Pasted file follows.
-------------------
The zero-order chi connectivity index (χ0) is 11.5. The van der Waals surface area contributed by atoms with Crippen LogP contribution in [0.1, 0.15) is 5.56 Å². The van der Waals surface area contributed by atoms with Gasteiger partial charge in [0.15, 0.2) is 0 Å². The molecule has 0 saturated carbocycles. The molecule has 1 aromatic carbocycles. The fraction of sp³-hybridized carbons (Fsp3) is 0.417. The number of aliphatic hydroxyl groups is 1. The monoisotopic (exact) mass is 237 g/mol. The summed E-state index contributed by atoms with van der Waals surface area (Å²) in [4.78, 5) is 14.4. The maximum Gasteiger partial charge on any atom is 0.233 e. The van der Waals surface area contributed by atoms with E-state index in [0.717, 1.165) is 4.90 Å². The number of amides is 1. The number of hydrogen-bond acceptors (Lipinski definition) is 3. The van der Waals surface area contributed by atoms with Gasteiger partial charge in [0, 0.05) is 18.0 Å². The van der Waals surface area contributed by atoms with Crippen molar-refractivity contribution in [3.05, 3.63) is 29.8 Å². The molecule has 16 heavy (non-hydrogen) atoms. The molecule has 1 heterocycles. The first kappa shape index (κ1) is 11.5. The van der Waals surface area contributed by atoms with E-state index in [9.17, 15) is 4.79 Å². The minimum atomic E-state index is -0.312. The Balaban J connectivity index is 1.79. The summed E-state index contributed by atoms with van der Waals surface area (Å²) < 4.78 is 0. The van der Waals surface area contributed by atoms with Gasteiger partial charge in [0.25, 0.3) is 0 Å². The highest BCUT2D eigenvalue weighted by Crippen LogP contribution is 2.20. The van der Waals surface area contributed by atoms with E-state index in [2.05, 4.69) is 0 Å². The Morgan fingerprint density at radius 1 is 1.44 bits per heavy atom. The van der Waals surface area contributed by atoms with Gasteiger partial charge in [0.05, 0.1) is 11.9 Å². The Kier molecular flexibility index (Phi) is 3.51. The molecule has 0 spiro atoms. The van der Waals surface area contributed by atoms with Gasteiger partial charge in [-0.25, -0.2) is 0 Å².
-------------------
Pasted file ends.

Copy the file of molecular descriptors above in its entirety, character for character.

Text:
The zero-order chi connectivity index (χ0) is 11.5. The van der Waals surface area contributed by atoms with Crippen LogP contribution in [0.1, 0.15) is 5.56 Å². The van der Waals surface area contributed by atoms with Gasteiger partial charge in [0.15, 0.2) is 0 Å². The molecule has 0 saturated carbocycles. The molecule has 1 aromatic carbocycles. The fraction of sp³-hybridized carbons (Fsp3) is 0.417. The number of aliphatic hydroxyl groups is 1. The monoisotopic (exact) mass is 237 g/mol. The summed E-state index contributed by atoms with van der Waals surface area (Å²) in [4.78, 5) is 14.4. The maximum Gasteiger partial charge on any atom is 0.233 e. The van der Waals surface area contributed by atoms with E-state index in [0.717, 1.165) is 4.90 Å². The number of amides is 1. The number of hydrogen-bond acceptors (Lipinski definition) is 3. The van der Waals surface area contributed by atoms with Gasteiger partial charge in [0, 0.05) is 18.0 Å². The van der Waals surface area contributed by atoms with Crippen molar-refractivity contribution in [3.05, 3.63) is 29.8 Å². The molecule has 16 heavy (non-hydrogen) atoms. The molecule has 1 heterocycles. The first kappa shape index (κ1) is 11.5. The van der Waals surface area contributed by atoms with E-state index in [9.17, 15) is 4.79 Å². The minimum atomic E-state index is -0.312. The Balaban J connectivity index is 1.79. The summed E-state index contributed by atoms with van der Waals surface area (Å²) < 4.78 is 0. The van der Waals surface area contributed by atoms with Gasteiger partial charge in [0.25, 0.3) is 0 Å². The highest BCUT2D eigenvalue weighted by Crippen LogP contribution is 2.20. The van der Waals surface area contributed by atoms with E-state index in [2.05, 4.69) is 0 Å². The Morgan fingerprint density at radius 1 is 1.44 bits per heavy atom. The van der Waals surface area contributed by atoms with Gasteiger partial charge in [0.05, 0.1) is 11.9 Å². The Kier molecular flexibility index (Phi) is 3.51. The molecule has 0 spiro atoms. The van der Waals surface area contributed by atoms with Gasteiger partial charge in [-0.25, -0.2) is 0 Å².